This glorious martyr was a Persian prince of noble extraction, but far more distinguished by his virtue, and by his zeal for Christian faith. On this account the persecution was no sooner raised by Isdegerdes, but Maharsapor was seized the first of all others, together with Parses and Sabutaca. The two latter, after divers tortures, finished their martyrdom by the order and sentence of a judge named Hormisdavarus, a man raised to that dignity from a slave, but still baser by his manners than by his birth. By this inhuman and vile magistrate Maharsapor was often examined, and put to the torture: after which he was left to languish three years in prison, in stench and hunger. This term being elapsed, the same judge again examined the champion of Christ, and finding him steadfast and invincible in confessing Christ, he condemned him to be thrown into a dark pit, there to perish with hunger. Several days after this sentence had been executed, certain officers and soldiers opened the pit, and found the martyr’s body without life indeed, but in light, and on his knees, as if he had been in prayer, in which posture the saint, triumphing by such a death over his enemies, had breathed out his pure soul. Saint Maharsapor suffered in October, in the year of our Lord 421, the second of Vararanes V.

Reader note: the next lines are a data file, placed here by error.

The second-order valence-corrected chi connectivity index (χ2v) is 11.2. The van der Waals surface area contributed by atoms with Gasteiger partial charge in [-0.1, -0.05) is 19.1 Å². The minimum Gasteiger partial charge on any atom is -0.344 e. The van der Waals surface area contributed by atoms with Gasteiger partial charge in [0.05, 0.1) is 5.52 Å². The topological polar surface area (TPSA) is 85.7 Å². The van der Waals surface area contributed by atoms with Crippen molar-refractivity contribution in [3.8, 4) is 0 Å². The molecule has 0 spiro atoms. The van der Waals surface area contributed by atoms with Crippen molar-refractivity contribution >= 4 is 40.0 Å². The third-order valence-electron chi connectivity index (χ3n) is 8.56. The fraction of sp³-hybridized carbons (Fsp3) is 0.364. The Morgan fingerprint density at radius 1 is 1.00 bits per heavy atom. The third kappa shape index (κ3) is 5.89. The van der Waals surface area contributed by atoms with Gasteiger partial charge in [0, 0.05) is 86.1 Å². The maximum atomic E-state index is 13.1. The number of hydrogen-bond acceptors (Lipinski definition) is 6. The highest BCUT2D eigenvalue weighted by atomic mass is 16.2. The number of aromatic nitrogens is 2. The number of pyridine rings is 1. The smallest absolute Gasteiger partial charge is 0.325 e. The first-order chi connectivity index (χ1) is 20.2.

- Father Alban Butler. “Saint Maharsapor, Martyr”. , 1866. CatholicSaints.Info. 26 November 2013. Web. 4 July 2015. <>